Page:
It’s thought to be the oldest breed of riding horse, its distinctive dished nose, wide-set eyes, and large, flared nostrils—that once helped these early chariot horses dissipate heat in the desert—the subject of ancient art for centuries. Arabians are found in Saudi Arabian rock carvings dating from 800 BCE to 200 CE, in terracotta figurines from Syria (2300 BCE), and gracing the tombs of the ancient Egyptians (1427-1401 BCE). Today, a group of researchers is trying to learn more about the roots of this mysterious and noble breed.
Dr. Anas Khanshour of Texas A&M University is studying hair samples from more than 250 horses from 11 different populations of Arabians (including those in the U.S., Saudi Arabia, Syria, and Poland) in an attempt to identify exactly where and when the breed was first created. DNA has so far revealed two interesting things about its origins. First, that many Arabian breed lines share the same maternal haplotypes (DNA inherited from a single parent), meaning that early breeding was likely not as rigorous as originally thought. Second, by concentrating on the DNA showing the greatest genetic variation (populations further away from the source tend to have smaller gene pools), Dr. Khanshour discovered that the region in and around Syria is most likely the birthplace of the breed.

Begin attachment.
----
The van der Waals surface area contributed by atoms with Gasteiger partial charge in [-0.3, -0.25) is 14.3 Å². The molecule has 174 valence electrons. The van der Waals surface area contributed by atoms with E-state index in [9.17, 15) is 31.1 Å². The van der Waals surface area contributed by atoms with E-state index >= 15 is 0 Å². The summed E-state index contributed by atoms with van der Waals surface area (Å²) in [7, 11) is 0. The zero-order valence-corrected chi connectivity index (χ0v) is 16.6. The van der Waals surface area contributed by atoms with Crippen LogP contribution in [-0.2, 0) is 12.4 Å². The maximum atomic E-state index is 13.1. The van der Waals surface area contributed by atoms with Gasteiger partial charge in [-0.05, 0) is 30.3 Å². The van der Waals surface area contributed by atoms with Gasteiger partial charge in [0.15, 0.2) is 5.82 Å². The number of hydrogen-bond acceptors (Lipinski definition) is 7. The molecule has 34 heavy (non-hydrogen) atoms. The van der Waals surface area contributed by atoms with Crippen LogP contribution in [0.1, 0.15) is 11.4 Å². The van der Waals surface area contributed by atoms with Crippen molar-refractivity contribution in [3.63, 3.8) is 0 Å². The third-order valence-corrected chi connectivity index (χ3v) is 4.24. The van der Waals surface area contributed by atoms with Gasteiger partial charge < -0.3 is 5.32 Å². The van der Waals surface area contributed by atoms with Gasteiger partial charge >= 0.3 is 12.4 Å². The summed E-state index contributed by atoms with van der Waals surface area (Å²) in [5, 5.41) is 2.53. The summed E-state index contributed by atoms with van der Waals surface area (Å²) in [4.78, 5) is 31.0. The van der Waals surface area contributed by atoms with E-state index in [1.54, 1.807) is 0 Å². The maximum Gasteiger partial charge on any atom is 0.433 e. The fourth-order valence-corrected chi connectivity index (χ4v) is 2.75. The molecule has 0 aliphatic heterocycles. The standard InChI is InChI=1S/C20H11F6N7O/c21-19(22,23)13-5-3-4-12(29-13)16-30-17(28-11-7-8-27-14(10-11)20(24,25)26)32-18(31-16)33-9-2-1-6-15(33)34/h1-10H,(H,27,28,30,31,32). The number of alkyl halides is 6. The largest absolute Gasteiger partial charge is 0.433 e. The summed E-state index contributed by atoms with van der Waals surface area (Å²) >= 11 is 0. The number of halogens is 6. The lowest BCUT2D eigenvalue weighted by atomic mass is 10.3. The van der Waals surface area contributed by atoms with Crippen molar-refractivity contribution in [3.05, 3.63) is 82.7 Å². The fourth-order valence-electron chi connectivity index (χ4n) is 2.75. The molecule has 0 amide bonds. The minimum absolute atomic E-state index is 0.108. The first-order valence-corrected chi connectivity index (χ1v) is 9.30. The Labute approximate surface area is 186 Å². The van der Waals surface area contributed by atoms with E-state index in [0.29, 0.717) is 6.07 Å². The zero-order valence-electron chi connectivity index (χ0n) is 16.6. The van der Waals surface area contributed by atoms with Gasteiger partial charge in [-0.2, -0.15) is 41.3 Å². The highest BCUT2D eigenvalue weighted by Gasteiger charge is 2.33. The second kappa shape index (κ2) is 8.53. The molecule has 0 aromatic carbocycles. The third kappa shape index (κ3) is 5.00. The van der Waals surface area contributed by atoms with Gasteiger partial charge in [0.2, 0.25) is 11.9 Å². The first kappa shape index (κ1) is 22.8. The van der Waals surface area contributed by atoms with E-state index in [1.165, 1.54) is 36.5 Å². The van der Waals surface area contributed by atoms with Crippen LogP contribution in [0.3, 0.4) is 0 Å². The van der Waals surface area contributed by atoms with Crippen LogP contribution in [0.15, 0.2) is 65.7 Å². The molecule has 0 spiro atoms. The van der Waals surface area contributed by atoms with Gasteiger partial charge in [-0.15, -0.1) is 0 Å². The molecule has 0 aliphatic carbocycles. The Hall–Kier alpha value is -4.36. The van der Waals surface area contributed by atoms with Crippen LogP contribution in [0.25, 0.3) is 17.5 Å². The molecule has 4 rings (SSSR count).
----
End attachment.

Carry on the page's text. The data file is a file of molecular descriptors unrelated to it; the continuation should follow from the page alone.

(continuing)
Meanwhile, Dr. Sandra Olsen, a zooarchaeologist and curator at the Biodiversity Institute and Natural History Museum at the University of Kansas, is studying ancient art and artifacts depicting Arabians in order to discover how the breed spread outside of Syria to various corners of the Ancient World. According to Olsen, Egyptian pharaoh Thutmose III, who ruled from 1479-1425 BCE, kept records of his war bounty, including horses and chariots from Syria. If this was indeed the pinnacle moment when the Arabian was introduced to the Egyptian Empire, it didn’t take long for them to catch on. By 1427-1401 BCE and the reign of Amenophis, images of the breed were widely seen in Egyptian tomb art.